But also, there is of course Baghdad again. Even though the UK devoted troops to the Gulf War alongside the US, it’s still thought of primarily as America’s war. So keeping the whole thing from being too on-the-nose might require repeated reassurances that the soldiers fighting the alien menace are not in fact American.

Anomaly: Warzone Earth

Yeah, Steam is having another one of its scavenger-hunt-like achievement-based promotions, and, as usual, it’s making me want to play the games that they tell me to play. Not enough to make me buy any new games, of course, but one of the achievements is in Anomaly, a game I already own but haven’t played yet. So I might as well accept the cue to give it a try.

Anomaly managed to creep onto the Stack as part of a bundle earlier this year, despite my not knowing anything about it. Despite? No, because! The unknown stuff is half the point of bundles. I probably wouldn’t have bought it by itself, because the title doesn’t exactly stand out, but I’m already glad I did, because it turns out to be a fairly interesting work, gameplay-wise.

It’s not quite in any familiar genre, being, in a sense, composed entirely of escort missions. The whole idea is that you’re shepherding a sort of convoy through hostile alien-infested territory. Or perhaps the convoy is shepherding you: your vehicles are all weapon systems, capable of exploding enemy gun turrets and other defenses that would simply kill you if you tried to hoof it alone. But the vehicles defending you can only do so if you, in turn, defend them. So you keep them in good repair, and erect smokescreens and decoys and the like to help preserve them from harm.

The entire thing is presented from a top-down view. You control your avatar’s movement by clicking on where you want to go. The convoy, you don’t control directly. Instead, you set up a route through a network of streets, telling it which turnings to make. You can alter this route at will, responding to changes in the road ahead. Generally speaking, you want to follow the convoy, but it’s sometimes useful to dash away briefly to collect air-dropped supplies.

So, we have slow progress of attackers along an assigned route, opposed by stationary gun emplacements. This makes it feel a lot like a tower defense game, but one played from the opposite side. But in other ways, it feels a bit like League of Legends — and presumably other DOTA-like or “MOBA” games as well; I’ve only recently started to sample that genre, and LoL is the only one I’ve become familiar with. The point of similarity here is that you have one character you control amidst a bunch of minions that choose how and what to attack autonomously, and you have to support them while they support you. It’s like someone decided to combine features of these two genres. Interestingly, tower defense and MOBA are both genres that originated as RTS mods, so there’s a sort of diamond-shaped inheritance hierarchy going on here. Which isn’t unusual in games — every RPG/strategy hybrid does essentially the same thing, the root in that case being miniatures wargames.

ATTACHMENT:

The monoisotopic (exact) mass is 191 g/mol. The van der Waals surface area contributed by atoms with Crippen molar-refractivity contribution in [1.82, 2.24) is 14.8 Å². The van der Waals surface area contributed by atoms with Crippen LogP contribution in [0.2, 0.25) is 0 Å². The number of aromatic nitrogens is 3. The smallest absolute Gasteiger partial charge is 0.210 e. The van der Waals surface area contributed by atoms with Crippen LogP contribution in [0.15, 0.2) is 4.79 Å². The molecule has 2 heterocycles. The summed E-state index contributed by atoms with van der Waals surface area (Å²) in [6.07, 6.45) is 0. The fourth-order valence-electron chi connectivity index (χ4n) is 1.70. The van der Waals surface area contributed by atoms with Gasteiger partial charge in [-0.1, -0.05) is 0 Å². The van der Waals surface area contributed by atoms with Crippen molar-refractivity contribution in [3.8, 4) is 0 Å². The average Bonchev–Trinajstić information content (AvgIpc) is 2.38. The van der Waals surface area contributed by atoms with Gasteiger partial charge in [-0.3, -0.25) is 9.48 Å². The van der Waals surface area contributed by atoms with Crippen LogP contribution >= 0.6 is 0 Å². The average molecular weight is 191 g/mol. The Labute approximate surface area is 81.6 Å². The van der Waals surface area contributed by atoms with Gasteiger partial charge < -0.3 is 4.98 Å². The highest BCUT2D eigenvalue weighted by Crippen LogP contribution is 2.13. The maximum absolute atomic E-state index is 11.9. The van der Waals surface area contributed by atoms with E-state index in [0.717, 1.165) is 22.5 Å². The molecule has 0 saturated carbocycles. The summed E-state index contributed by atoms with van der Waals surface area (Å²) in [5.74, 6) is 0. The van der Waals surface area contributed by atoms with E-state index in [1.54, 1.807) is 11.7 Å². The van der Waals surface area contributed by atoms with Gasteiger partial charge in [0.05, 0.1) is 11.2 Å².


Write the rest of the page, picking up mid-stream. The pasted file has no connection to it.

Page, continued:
Capsized: Deus

It wasn’t much longer after my last post that I finally finished the final level of Capsized, titled “Deus”. It’s a triple boss fight against big aliens, and it’s a learning experience. I mentioned in the last post how the final few levels make you learn to use the tractor beam (or magnetic grapple or whatever it’s actually called) for navigation. Deus makes you forget about that. It’s fought entirely in zero gravity, so you can float about endlessly and not have to worry about running out of jetpack fuel. And it’s something of a dirty trick, because in order to actually beat it, you have to use the tractor beam in other ways, which you have to figure out. For example, the first stage of the boss has an attack that consists of creating a sort of gravity well that pulls you in and hurts you. The only effective way to resist its pull is to quickly tether yourself to something stationary. The third stage creates and throws big spiky exploding things at you that home in on you and inevitably hurt you a lot unless you quickly grapple them and throw them away — preferably back at the boss, because that seems to be the only way to take down his shield. I don’t think I ever found any use peculiar to the second stage, though. It makes me wonder if there was some trick I missed.